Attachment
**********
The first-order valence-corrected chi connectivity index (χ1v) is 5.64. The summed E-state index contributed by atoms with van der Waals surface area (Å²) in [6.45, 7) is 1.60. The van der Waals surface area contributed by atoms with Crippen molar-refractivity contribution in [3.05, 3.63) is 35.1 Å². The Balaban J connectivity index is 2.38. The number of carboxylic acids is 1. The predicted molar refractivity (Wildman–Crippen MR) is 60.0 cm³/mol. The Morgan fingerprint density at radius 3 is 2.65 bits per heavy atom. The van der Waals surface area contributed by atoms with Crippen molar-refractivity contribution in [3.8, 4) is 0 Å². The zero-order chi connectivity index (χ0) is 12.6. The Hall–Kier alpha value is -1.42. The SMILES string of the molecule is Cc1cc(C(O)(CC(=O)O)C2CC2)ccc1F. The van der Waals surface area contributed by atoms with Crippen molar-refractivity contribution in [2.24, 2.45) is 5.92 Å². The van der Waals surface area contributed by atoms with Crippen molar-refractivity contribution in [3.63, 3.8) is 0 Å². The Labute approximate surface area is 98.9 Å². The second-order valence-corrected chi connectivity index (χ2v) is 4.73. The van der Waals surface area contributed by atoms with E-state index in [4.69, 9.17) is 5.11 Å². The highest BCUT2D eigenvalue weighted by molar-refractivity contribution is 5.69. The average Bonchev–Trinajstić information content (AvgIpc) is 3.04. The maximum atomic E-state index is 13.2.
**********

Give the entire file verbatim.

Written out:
The first-order valence-corrected chi connectivity index (χ1v) is 5.64. The summed E-state index contributed by atoms with van der Waals surface area (Å²) in [6.45, 7) is 1.60. The van der Waals surface area contributed by atoms with Crippen molar-refractivity contribution in [3.05, 3.63) is 35.1 Å². The Balaban J connectivity index is 2.38. The number of carboxylic acids is 1. The predicted molar refractivity (Wildman–Crippen MR) is 60.0 cm³/mol. The Morgan fingerprint density at radius 3 is 2.65 bits per heavy atom. The van der Waals surface area contributed by atoms with Crippen molar-refractivity contribution in [3.8, 4) is 0 Å². The zero-order chi connectivity index (χ0) is 12.6. The Hall–Kier alpha value is -1.42. The SMILES string of the molecule is Cc1cc(C(O)(CC(=O)O)C2CC2)ccc1F. The van der Waals surface area contributed by atoms with Crippen molar-refractivity contribution in [2.24, 2.45) is 5.92 Å². The van der Waals surface area contributed by atoms with Crippen molar-refractivity contribution in [3.63, 3.8) is 0 Å². The Labute approximate surface area is 98.9 Å². The second-order valence-corrected chi connectivity index (χ2v) is 4.73. The van der Waals surface area contributed by atoms with E-state index in [4.69, 9.17) is 5.11 Å². The highest BCUT2D eigenvalue weighted by molar-refractivity contribution is 5.69. The average Bonchev–Trinajstić information content (AvgIpc) is 3.04. The maximum atomic E-state index is 13.2.